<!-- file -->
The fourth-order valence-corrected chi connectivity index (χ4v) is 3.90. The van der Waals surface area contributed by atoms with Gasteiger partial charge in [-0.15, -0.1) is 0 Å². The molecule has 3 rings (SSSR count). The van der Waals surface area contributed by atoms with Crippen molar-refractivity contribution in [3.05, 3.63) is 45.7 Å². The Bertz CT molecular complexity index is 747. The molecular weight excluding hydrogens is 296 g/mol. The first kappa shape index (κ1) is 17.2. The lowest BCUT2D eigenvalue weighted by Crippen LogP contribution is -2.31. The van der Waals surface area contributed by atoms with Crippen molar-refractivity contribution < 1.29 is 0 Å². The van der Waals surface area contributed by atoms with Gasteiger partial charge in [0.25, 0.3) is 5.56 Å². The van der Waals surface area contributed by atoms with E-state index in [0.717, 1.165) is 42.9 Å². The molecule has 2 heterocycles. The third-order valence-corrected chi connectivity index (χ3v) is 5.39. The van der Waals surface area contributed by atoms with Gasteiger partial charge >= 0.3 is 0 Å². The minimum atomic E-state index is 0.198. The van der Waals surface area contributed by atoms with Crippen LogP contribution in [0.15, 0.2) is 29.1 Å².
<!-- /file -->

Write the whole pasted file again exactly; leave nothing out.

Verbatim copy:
The fourth-order valence-corrected chi connectivity index (χ4v) is 3.90. The van der Waals surface area contributed by atoms with Gasteiger partial charge in [-0.15, -0.1) is 0 Å². The molecule has 3 rings (SSSR count). The van der Waals surface area contributed by atoms with Crippen molar-refractivity contribution in [3.05, 3.63) is 45.7 Å². The Bertz CT molecular complexity index is 747. The molecular weight excluding hydrogens is 296 g/mol. The first kappa shape index (κ1) is 17.2. The lowest BCUT2D eigenvalue weighted by Crippen LogP contribution is -2.31. The van der Waals surface area contributed by atoms with Crippen molar-refractivity contribution < 1.29 is 0 Å². The van der Waals surface area contributed by atoms with Gasteiger partial charge in [0.25, 0.3) is 5.56 Å². The van der Waals surface area contributed by atoms with E-state index in [0.717, 1.165) is 42.9 Å². The molecule has 2 heterocycles. The third-order valence-corrected chi connectivity index (χ3v) is 5.39. The van der Waals surface area contributed by atoms with Gasteiger partial charge >= 0.3 is 0 Å². The minimum atomic E-state index is 0.198. The van der Waals surface area contributed by atoms with Crippen LogP contribution in [0.15, 0.2) is 29.1 Å².